“Teagan, I made cinnamon rolls. Brianna’s favorite.” Her voice was slow and sweet.
“Everyone’s favorite,” I said, winking at Eva. She turned to go but remembered something.
Eva couldn’t understand my desire to get away from my Voyan family. With the Voyan, I was deaf and mute. I was disabled. Out in the city, I could pretend to be Human.
“I was, unless you need me here.”
“Just a few moments?” she asked nervously. I knew exactly what she meant. Eva wanted me to spend time with our ancestors. Picking up Brianna, I headed to the tiny golden room behind the kitchen.
Brianna was mesmerized by the candles that lit up the small ancestor room. A few silver and gold urns sat together in a corner. I could tell that at one time the urns had engraved designs, but now they were worn from years of being touched and rubbed. They held the ashes of my ancestors as well as those of many other Voyan my family happened to meet.
I closed my eyes, listening for something I knew I could no longer hear. The air was thick, and not just from smoke. I could almost feel the voices of the dead around me, but not quite. And the more I tried to feel them, the harder it was.
About the Author
Laura Evans Serna grew up in Albuquerque wandering the Sandia mountains and enjoying magnificent sunsets each night. She was spoiled by the mountain and desert wilderness and the freedom it offered. Now that she’s lived in Oxford, Washington, DC, and Tokyo, she knows how rare and precious that kind of experience is.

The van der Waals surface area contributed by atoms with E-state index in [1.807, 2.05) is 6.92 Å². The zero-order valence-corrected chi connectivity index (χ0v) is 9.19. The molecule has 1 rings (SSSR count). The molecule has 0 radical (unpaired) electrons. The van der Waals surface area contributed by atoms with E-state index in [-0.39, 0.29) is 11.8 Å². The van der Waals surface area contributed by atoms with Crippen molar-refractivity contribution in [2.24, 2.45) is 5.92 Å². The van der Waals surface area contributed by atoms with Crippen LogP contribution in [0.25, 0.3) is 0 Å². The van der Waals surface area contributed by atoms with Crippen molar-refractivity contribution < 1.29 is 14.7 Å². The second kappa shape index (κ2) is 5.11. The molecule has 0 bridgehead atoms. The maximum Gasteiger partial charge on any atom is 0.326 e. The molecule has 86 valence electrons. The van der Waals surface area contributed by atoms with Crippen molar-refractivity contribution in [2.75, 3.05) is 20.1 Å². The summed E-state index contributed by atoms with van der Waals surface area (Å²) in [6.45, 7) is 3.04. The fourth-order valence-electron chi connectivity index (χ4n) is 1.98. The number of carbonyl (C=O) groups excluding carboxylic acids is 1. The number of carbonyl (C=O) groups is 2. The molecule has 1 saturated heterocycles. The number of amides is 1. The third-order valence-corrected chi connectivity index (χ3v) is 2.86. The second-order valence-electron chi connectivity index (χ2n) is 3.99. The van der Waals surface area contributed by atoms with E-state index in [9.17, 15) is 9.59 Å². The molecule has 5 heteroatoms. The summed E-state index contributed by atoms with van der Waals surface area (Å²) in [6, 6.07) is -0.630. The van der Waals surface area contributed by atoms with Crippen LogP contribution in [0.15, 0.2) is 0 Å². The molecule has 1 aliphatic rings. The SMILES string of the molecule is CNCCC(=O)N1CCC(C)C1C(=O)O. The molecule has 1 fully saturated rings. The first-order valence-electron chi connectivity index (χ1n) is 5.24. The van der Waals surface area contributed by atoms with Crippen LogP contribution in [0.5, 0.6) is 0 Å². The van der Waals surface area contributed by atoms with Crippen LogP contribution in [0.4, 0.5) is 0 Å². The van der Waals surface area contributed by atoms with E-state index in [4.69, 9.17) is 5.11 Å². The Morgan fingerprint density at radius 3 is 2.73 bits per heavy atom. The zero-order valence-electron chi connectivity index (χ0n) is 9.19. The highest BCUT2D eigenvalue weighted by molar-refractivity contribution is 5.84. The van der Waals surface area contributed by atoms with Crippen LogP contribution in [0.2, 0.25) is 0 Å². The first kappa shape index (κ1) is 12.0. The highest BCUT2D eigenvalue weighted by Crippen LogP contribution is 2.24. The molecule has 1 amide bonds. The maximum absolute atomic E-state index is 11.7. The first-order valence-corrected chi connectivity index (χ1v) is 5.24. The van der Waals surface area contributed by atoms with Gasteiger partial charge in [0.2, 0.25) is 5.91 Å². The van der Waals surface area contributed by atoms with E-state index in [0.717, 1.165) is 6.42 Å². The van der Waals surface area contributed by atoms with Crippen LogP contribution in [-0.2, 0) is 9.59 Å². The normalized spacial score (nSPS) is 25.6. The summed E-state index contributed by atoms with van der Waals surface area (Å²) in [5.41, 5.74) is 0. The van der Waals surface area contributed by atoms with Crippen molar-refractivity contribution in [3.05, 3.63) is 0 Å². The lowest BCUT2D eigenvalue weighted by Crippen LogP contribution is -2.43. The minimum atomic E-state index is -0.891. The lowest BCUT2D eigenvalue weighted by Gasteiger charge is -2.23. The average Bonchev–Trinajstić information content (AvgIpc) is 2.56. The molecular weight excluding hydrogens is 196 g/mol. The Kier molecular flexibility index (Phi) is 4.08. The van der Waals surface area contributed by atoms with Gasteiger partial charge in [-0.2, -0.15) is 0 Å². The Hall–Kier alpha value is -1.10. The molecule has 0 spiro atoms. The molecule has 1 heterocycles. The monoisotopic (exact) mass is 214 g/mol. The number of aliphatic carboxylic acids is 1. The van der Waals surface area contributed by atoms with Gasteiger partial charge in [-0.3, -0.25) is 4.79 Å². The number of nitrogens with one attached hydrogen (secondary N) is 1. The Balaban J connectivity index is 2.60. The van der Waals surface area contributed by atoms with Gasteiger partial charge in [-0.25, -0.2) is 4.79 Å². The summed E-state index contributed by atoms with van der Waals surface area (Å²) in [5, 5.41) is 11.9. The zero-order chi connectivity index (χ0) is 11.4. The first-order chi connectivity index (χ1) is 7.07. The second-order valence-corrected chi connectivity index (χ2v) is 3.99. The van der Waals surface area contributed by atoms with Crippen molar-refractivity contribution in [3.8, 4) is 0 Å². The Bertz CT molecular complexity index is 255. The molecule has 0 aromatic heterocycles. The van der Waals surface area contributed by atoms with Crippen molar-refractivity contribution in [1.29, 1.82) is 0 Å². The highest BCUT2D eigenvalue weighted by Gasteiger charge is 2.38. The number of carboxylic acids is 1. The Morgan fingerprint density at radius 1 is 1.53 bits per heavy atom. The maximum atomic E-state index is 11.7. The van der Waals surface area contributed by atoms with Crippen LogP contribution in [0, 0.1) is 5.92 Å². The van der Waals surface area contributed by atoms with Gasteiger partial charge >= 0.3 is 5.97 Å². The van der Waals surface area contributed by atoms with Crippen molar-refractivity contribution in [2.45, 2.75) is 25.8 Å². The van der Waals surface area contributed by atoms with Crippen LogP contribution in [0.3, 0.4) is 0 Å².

As a teenager Laura would lie on her concrete driveway with her siblings and friends, watching Hale Bopp slowly cross the sky. She discussed science and theology with no reservation. What are the laws of physics, and where did they come from? What do they mean? Where do humans fit into all of this? What binds society together? Laura believes that these are the questions that make us human. They don’t belong to the scientists, philosophers, or theologians. Everyone has a right to make them their own.
Laura started her undergraduate degree in Chemistry at the University of New Mexico. At the time, she was tired of Albuquerque. Until she left she didn’t appreciate the unique mix of cultures or the abundance of intellectual activity of her home town. She married a man in the Air Force and followed him to Colorado, where she spent her time teaching English with Catholic Charities and finishing up a degree in math at the University of Colorado at Boulder. Next Laura moved to the UK where she had the opportunity to study at the University of Oxford. She earned an MSc in Mathematical Modelling while pregnant and experiencing motherhood for the first time. (It was a struggle, to be sure!) Laura found Oxford to be a fantastic, walkable city perfect for pushing a newborn around in a pram. Although they only spent three years in Oxford, she will always feel as if it is a home of sorts for them.
Laura spent periods of time teaching math and doing technical editing, but motherhood suits her more than any other hat she’s worn. Her three daughters are a constant joy. She has come to the conclusion that the world over needs more, not less, of the maternal touch, and she wants to write stories featuring strong, intelligent mothers.